16 of 17 people found the following review helpful
Buying, using and maintaining a laptop,
This review is from: Laptop Manual: Buying, Using and Maintaining a Laptop (Haynes) (Hardcover)
Those of us with both a passing interest in car mechanics and a need to save money will have bought a Haynes Manual some time in our lives. For virtually any model of car on the road, Haynes produced a guide containing meticulous details, diagrams and photographs of how to repair and maintain the vehicle.
So how does the traditional Haynes concept translate to the area of computer technology? The series of Haynes computer books are the same size as the motor books and with the familiar red and yellow logo on the cover. Inside the substance is of necessity somewhat different. There are plenty of pictures but these are mainly screen shots rather than the exploded view diagrams of the books on motors.
The guide to laptops starts by taking the naïve user through the process of choosing and buying a laptop. Having bought a laptop, the user can study a careful `naming the parts' section. Fortunately most laptops have similar layouts so that while the book describes and pictures in close-up an Acer Aspire, the details are probably true of most other laptops. Certainly your reviewer's own Compaq Presario differs from the Acer only in minor points. For Apple users there is comparable section on MacBooks.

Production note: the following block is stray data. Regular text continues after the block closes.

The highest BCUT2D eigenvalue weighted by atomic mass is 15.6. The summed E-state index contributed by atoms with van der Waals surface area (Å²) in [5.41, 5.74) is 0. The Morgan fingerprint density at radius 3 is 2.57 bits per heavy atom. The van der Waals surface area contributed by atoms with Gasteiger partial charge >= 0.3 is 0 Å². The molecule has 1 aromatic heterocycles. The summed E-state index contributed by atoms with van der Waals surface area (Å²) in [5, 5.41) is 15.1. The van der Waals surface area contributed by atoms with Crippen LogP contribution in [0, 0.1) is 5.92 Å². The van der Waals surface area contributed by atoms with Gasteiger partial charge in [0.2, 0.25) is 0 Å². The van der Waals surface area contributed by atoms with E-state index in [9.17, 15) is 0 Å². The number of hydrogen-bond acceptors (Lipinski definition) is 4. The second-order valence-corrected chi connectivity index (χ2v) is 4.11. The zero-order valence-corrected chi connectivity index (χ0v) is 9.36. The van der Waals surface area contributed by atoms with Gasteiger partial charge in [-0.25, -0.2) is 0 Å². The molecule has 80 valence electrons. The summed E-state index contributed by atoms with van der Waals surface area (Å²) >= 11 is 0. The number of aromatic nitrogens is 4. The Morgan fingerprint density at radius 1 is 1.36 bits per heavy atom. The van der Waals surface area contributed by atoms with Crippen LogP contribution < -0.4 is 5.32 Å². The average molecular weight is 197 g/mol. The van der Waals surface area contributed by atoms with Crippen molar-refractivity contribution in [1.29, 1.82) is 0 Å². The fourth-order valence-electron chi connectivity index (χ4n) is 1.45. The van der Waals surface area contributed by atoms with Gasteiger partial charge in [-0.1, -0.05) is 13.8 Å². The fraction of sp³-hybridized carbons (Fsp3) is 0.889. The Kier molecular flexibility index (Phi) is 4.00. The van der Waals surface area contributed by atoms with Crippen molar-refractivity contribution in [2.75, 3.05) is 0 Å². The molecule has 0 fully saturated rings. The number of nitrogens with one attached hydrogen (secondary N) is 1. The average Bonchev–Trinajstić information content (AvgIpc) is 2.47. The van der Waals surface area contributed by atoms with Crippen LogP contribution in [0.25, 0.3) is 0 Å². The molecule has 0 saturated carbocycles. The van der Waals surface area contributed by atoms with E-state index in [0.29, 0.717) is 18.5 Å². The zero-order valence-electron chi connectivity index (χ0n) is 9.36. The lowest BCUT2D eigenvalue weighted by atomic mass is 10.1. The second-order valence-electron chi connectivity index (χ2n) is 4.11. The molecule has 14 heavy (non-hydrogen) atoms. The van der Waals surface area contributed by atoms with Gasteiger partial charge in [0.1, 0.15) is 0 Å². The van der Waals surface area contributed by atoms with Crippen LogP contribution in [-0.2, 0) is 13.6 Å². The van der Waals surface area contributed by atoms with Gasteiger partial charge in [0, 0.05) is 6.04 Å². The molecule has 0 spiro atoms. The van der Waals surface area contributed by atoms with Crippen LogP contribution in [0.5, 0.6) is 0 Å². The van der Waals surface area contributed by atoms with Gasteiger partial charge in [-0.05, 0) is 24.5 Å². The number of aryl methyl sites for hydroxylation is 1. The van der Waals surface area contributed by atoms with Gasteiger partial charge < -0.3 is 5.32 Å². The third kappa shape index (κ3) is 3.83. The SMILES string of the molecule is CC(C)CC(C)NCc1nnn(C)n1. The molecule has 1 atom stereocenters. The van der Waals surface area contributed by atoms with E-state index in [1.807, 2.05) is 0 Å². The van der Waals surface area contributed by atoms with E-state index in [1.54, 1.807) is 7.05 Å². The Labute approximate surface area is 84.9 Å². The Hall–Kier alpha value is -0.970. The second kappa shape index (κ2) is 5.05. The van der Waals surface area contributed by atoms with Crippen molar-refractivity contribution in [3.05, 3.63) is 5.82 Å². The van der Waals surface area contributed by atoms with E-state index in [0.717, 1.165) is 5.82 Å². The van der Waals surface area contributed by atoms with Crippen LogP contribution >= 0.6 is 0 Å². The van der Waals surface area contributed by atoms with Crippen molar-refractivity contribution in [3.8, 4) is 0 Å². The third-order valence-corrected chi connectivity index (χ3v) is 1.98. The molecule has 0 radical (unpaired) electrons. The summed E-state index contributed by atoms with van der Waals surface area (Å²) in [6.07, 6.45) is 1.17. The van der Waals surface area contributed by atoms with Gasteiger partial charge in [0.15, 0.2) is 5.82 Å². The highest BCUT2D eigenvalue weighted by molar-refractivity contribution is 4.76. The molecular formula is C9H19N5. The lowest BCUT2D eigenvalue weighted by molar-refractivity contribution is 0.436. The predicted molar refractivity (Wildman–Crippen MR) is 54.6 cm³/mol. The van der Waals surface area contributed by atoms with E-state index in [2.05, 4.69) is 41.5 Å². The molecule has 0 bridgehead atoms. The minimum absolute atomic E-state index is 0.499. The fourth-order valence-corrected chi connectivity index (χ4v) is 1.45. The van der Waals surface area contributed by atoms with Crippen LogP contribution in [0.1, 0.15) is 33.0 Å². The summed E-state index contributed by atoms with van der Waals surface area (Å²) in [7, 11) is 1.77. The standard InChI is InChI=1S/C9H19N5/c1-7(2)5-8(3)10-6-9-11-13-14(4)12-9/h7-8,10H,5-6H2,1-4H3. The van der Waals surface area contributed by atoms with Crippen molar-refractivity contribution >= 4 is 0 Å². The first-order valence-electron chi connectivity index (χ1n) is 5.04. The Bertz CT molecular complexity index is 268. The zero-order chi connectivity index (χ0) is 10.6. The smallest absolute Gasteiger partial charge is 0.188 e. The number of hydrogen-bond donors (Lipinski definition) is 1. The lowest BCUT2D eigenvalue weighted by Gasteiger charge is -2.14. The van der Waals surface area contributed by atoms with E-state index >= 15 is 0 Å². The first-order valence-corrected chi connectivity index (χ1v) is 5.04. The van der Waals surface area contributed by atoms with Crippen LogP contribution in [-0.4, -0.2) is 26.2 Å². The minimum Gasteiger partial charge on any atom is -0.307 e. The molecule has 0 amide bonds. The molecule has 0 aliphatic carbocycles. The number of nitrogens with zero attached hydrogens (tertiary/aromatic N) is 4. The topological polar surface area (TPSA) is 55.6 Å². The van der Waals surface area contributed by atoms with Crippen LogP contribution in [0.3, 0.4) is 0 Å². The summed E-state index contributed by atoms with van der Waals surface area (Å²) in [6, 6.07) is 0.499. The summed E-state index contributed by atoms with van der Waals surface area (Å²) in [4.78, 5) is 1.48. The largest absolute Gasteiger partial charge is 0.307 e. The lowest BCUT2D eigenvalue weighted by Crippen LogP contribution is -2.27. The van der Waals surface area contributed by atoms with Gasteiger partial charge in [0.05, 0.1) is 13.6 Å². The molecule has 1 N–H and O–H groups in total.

The bulk of the book is step-by-step guidance on how to perform a range of activities on the laptop from connecting to a projector to ripping CDs. There are good sections on adding extras to a laptop and on connectivity. There is a lot of very valuable and sensible advice about wireless security.
Towards the end of the book are sections on maintenance, troubleshooting and improving performance and here we are in familiar Haynes territory. But non-techies need not avert their gaze. It is all written in straightforward language and well illustrated.
The only complaint your reviewer has about this book is its endorsement of Windows Vista. Experienced users know that Vista is for idiots, yet is memory hungry and loaded with bling. Forced on us regardless of our wishes (just like the European Union), we are stuck with it - so it probably makes sense to know about it, regardless of our prejudices.
This is a well-written book, useful both to beginners and experienced users.
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Initial post: 20 May 2011 13:34:07 BDT
great review thanks. I'd just like to make one comment, I don't think idiots (like me) would be able to get to grips with Vista. After nearly 3 years of struggling with Vista I upgraded to 7 and to be honest it's not that vast an improvement (imo), perhaps I'd just got used to Vista.
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